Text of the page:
Lessing, R. Reed. Overcoming Life’s Sorrows. St. Louis: Concordia Publishing House, 2021. 288 pages. Order here.
Loved ones die. Spouses abandon us. Children leave the faith. Unborn children die in the womb. Terminal cancer invades our bodies. Or, perhaps, we are sent to war in a foreign country only to return maimed and suffering. Despite our best efforts to avoid them, pain and suffering regularly appear in our lives.
In such situations, we look to the heavens and cry, “How long, O Lord? Will you forget me forever?” (Psalm 13:1). David’s cry in this Psalm mirrors the abandonment we feel as we watch or endure suffering, the scorn and rejection of others, or whatever trial God places upon us. In such moments, we have a sense of the abandonment felt by Israel in exile.
In his book Overcoming Life’s Sorrows, R. Reed Lessing reminds us: “Exile doesn’t negate God’s promises” (27). Rather than turning to self-help and self-improvement to fix our lot in life, Lessing turns us to Jeremiah to learn how to work through grief and suffering — again and again if need be. Jeremiah does not provide some special sauce to pour over our suffering to make it palatable, but he points us to Jesus Christ, who endured and overcame suffering, sin and death for us.
Lessing’s book, written for sufferers and caregivers alike, is neither commentary nor devotional, but a rich combination of the two. In 26 chapters, Lessing explores such themes in Jeremiah as “God’s Word,” “Confession and Absolution,” “the Good Shepherd,” “Faith,” “The Storm,” and so on. In all, he points to the great Shepherd of the sheep, Jesus Christ.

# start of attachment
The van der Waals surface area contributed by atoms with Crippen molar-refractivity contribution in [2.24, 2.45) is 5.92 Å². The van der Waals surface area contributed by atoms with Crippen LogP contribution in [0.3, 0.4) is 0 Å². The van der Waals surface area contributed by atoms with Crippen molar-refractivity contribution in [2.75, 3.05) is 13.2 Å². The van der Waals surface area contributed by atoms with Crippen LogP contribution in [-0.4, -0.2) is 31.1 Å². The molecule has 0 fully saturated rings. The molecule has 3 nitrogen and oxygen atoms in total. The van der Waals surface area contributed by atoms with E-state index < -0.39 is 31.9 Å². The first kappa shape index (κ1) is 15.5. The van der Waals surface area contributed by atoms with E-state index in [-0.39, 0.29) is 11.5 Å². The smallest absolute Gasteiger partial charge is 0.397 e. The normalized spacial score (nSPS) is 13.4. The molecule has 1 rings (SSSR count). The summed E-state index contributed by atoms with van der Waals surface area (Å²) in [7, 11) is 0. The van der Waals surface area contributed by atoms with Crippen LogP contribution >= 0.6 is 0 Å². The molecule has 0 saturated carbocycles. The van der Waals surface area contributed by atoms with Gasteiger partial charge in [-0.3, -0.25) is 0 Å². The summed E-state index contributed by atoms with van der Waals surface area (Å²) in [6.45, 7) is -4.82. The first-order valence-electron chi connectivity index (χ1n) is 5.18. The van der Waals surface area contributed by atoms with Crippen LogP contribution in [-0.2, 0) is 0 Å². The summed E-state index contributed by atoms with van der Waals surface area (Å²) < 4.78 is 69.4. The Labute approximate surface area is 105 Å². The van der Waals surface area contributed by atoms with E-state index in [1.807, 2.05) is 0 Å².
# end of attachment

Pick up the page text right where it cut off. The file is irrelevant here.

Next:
If, like many people, you are afraid to pick up this book because Jeremiah exists in what might be called the “fog of exilic history,” do not fear. If you have ever opened your Bible to Jeremiah and wondered what it has to do with anything, yet again, do not fear. In the first chapter, Lessing blows away the fog surrounding Jeremiah to tell his story — where he came from, what he endured, how he faithfully preached Law and Gospel to God’s people as they went into exile and how he fits into Israel’s history. If nothing else, consider purchasing this book to get this clear, concise summary of Israel’s exilic history.
In the end, Lessing will help you understand and appreciate Jeremiah as a tool for working through suffering, whether experienced as a child or adult, whether as a caregiver or the sufferer. You’ll understand how this prophetic book, in all its wandering, confusing chronology and vivid, disturbing imagery, pointed God’s people to the coming Messiah who endured suffering with and for them, and how you also, with Israel, have a Savior who endured suffering for you that your suffering might not be without meaning or purpose, but fulfilled and finished in Christ.